South Australia denies Liberals an expected victory

Issue 
Jay Weatherill arrives at the Labor election night event, March 15.

To get elected, wait until the existing government makes itself unelectable. Say as little as you can about your real policies. Smile, and present a small target.

Those were the perspectives of South Australia’s Liberal opposition in the run-up to the state elections on March 15. The key Liberal slogan, outside polling places throughout the state, was “A Fresh Start”. A start to what, specifically? Voters weren’t supposed to ask.

After an election campaign that most South Australians barely noticed, the presumption was widespread that the Liberals were about to sleepwalk into office. The Labor governments of Mike Rann and Jay Weatherill had held on for three four-year terms. But in 2010, the Liberals won a majority of the two-party preferred vote statewide. Piling up big majorities in country seats, the Liberals finished up with fewer seats in parliament than Labor, which scored narrow wins in a series of marginal Adelaide electorates.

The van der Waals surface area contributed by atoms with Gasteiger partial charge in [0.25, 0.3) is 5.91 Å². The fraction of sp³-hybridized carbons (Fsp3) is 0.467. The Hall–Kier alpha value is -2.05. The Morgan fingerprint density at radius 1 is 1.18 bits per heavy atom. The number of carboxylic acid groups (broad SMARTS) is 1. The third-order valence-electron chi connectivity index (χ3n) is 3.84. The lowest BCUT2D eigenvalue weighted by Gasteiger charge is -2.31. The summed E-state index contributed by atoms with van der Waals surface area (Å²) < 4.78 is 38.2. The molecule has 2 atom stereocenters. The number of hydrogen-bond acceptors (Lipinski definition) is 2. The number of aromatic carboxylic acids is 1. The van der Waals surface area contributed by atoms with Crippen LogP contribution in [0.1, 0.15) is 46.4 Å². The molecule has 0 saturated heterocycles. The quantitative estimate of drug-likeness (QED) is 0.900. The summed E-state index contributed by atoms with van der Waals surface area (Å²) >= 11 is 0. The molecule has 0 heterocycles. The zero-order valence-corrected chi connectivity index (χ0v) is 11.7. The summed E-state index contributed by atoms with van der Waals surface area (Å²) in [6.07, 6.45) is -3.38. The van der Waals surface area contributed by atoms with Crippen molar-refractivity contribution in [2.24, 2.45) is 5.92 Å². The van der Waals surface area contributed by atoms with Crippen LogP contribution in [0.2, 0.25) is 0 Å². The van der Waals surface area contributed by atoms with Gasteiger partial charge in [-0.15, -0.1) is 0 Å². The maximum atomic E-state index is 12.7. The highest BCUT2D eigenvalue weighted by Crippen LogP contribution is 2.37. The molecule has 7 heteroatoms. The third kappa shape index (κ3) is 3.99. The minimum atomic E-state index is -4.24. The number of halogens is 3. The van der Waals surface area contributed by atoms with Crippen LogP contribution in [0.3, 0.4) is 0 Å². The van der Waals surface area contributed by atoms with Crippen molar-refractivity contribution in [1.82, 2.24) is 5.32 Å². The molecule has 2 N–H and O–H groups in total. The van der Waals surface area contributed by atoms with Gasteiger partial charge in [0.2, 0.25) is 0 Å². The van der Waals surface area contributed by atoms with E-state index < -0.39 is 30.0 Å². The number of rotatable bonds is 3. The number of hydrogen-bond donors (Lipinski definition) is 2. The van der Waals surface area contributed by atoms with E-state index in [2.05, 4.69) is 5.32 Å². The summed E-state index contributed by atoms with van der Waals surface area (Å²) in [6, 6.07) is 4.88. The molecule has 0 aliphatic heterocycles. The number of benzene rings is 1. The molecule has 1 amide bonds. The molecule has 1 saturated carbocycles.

That was four years ago, and capitalism in the meantime has not been kind to South Australian workers. According to various measures, economic growth in the state has been virtually flat. Unemployment is the worst of all the mainland states. Major employers have departed, or plan to do so.

Surely this time, Liberal strategists seem to have reasoned, voters would turn decisively against Labor?

But as the hours passed on election night, the revelry drained out of the Liberals’ partying. Sure, there was a further swing against Labor. But in crucial seats, the ALP’s vote was holding up unexpectedly well. And the South Australian Greens, from a low base, were making modest gains.

With counting not yet complete, the likely makeup of the new lower house is 23 Labor, 22 Liberal, and two independents. To form government in a hung parliament, Labor will need to secure the support of one of the independents; the Liberals need both.